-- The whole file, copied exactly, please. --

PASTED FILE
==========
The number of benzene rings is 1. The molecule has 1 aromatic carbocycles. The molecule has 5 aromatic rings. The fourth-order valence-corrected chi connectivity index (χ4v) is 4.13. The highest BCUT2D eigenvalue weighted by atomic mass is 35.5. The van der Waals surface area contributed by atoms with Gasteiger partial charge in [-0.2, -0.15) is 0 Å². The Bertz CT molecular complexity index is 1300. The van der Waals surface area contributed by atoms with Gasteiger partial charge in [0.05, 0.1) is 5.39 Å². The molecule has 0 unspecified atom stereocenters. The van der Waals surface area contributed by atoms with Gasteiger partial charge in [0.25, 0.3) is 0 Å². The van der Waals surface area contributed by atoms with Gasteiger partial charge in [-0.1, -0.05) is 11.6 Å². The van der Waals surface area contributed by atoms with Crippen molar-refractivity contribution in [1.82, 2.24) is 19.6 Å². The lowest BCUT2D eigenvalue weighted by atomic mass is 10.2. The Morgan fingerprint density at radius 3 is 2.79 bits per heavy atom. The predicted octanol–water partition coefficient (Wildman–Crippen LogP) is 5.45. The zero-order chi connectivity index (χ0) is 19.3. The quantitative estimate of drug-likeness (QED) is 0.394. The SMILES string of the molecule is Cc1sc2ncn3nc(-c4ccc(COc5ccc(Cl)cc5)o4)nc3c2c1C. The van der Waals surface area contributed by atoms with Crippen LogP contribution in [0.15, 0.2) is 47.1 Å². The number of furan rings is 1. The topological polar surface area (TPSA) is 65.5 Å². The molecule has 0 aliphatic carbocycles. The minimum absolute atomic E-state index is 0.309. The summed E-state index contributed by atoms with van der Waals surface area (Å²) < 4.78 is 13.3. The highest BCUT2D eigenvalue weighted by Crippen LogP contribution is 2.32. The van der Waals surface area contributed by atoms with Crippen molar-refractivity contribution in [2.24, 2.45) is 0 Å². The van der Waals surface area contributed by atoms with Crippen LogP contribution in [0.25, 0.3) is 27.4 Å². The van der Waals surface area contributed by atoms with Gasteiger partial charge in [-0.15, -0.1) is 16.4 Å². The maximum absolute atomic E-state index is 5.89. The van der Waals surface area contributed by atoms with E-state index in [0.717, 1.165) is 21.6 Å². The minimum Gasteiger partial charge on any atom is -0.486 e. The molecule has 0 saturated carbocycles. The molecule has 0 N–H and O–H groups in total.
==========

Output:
The number of benzene rings is 1. The molecule has 1 aromatic carbocycles. The molecule has 5 aromatic rings. The fourth-order valence-corrected chi connectivity index (χ4v) is 4.13. The highest BCUT2D eigenvalue weighted by atomic mass is 35.5. The van der Waals surface area contributed by atoms with Gasteiger partial charge in [-0.2, -0.15) is 0 Å². The Bertz CT molecular complexity index is 1300. The van der Waals surface area contributed by atoms with Gasteiger partial charge in [0.05, 0.1) is 5.39 Å². The molecule has 0 unspecified atom stereocenters. The van der Waals surface area contributed by atoms with Gasteiger partial charge in [0.25, 0.3) is 0 Å². The van der Waals surface area contributed by atoms with Gasteiger partial charge in [-0.1, -0.05) is 11.6 Å². The van der Waals surface area contributed by atoms with Crippen molar-refractivity contribution in [1.82, 2.24) is 19.6 Å². The lowest BCUT2D eigenvalue weighted by atomic mass is 10.2. The Morgan fingerprint density at radius 3 is 2.79 bits per heavy atom. The predicted octanol–water partition coefficient (Wildman–Crippen LogP) is 5.45. The zero-order chi connectivity index (χ0) is 19.3. The quantitative estimate of drug-likeness (QED) is 0.394. The SMILES string of the molecule is Cc1sc2ncn3nc(-c4ccc(COc5ccc(Cl)cc5)o4)nc3c2c1C. The van der Waals surface area contributed by atoms with Crippen LogP contribution in [0.15, 0.2) is 47.1 Å². The number of furan rings is 1. The topological polar surface area (TPSA) is 65.5 Å². The molecule has 0 aliphatic carbocycles. The minimum absolute atomic E-state index is 0.309. The summed E-state index contributed by atoms with van der Waals surface area (Å²) < 4.78 is 13.3. The highest BCUT2D eigenvalue weighted by Crippen LogP contribution is 2.32. The van der Waals surface area contributed by atoms with Crippen molar-refractivity contribution in [2.24, 2.45) is 0 Å². The van der Waals surface area contributed by atoms with Crippen LogP contribution in [0.25, 0.3) is 27.4 Å². The van der Waals surface area contributed by atoms with Gasteiger partial charge in [-0.15, -0.1) is 16.4 Å². The maximum absolute atomic E-state index is 5.89. The van der Waals surface area contributed by atoms with E-state index in [0.717, 1.165) is 21.6 Å². The minimum Gasteiger partial charge on any atom is -0.486 e. The molecule has 0 saturated carbocycles. The molecule has 0 N–H and O–H groups in total.